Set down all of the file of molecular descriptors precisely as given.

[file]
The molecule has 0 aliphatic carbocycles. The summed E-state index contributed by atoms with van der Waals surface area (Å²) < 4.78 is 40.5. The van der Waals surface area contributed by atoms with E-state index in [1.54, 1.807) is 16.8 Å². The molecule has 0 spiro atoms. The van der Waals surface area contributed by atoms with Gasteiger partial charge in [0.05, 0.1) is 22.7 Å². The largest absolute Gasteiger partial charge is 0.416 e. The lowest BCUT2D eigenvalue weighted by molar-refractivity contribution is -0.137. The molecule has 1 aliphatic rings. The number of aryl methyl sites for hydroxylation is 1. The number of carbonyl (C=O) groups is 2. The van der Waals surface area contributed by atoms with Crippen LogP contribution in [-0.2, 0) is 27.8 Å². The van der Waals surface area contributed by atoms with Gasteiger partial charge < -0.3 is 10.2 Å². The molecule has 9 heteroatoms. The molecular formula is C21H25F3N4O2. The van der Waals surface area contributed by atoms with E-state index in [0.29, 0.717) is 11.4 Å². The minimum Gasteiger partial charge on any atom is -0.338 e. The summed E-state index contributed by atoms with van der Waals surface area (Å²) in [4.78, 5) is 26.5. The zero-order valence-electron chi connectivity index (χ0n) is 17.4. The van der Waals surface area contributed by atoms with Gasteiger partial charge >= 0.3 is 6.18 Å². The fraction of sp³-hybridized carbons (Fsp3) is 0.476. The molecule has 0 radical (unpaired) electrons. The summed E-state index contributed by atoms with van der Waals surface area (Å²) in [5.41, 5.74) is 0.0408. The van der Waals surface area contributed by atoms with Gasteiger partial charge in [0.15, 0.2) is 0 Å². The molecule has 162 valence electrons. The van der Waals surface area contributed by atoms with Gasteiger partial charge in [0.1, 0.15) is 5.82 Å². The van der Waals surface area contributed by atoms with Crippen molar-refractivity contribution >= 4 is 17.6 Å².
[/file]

The molecule has 0 aliphatic carbocycles. The summed E-state index contributed by atoms with van der Waals surface area (Å²) < 4.78 is 40.5. The van der Waals surface area contributed by atoms with E-state index in [1.54, 1.807) is 16.8 Å². The molecule has 0 spiro atoms. The van der Waals surface area contributed by atoms with Gasteiger partial charge in [0.05, 0.1) is 22.7 Å². The largest absolute Gasteiger partial charge is 0.416 e. The lowest BCUT2D eigenvalue weighted by molar-refractivity contribution is -0.137. The molecule has 1 aliphatic rings. The number of aryl methyl sites for hydroxylation is 1. The number of carbonyl (C=O) groups is 2. The van der Waals surface area contributed by atoms with Crippen LogP contribution in [-0.2, 0) is 27.8 Å². The van der Waals surface area contributed by atoms with Gasteiger partial charge < -0.3 is 10.2 Å². The molecule has 9 heteroatoms. The molecular formula is C21H25F3N4O2. The van der Waals surface area contributed by atoms with E-state index in [0.29, 0.717) is 11.4 Å². The minimum Gasteiger partial charge on any atom is -0.338 e. The summed E-state index contributed by atoms with van der Waals surface area (Å²) in [4.78, 5) is 26.5. The zero-order valence-electron chi connectivity index (χ0n) is 17.4. The van der Waals surface area contributed by atoms with Gasteiger partial charge >= 0.3 is 6.18 Å². The fraction of sp³-hybridized carbons (Fsp3) is 0.476. The molecule has 0 radical (unpaired) electrons. The summed E-state index contributed by atoms with van der Waals surface area (Å²) in [5.41, 5.74) is 0.0408. The van der Waals surface area contributed by atoms with Gasteiger partial charge in [0.15, 0.2) is 0 Å². The molecule has 162 valence electrons. The van der Waals surface area contributed by atoms with Gasteiger partial charge in [0.1, 0.15) is 5.82 Å². The van der Waals surface area contributed by atoms with Crippen molar-refractivity contribution >= 4 is 17.6 Å².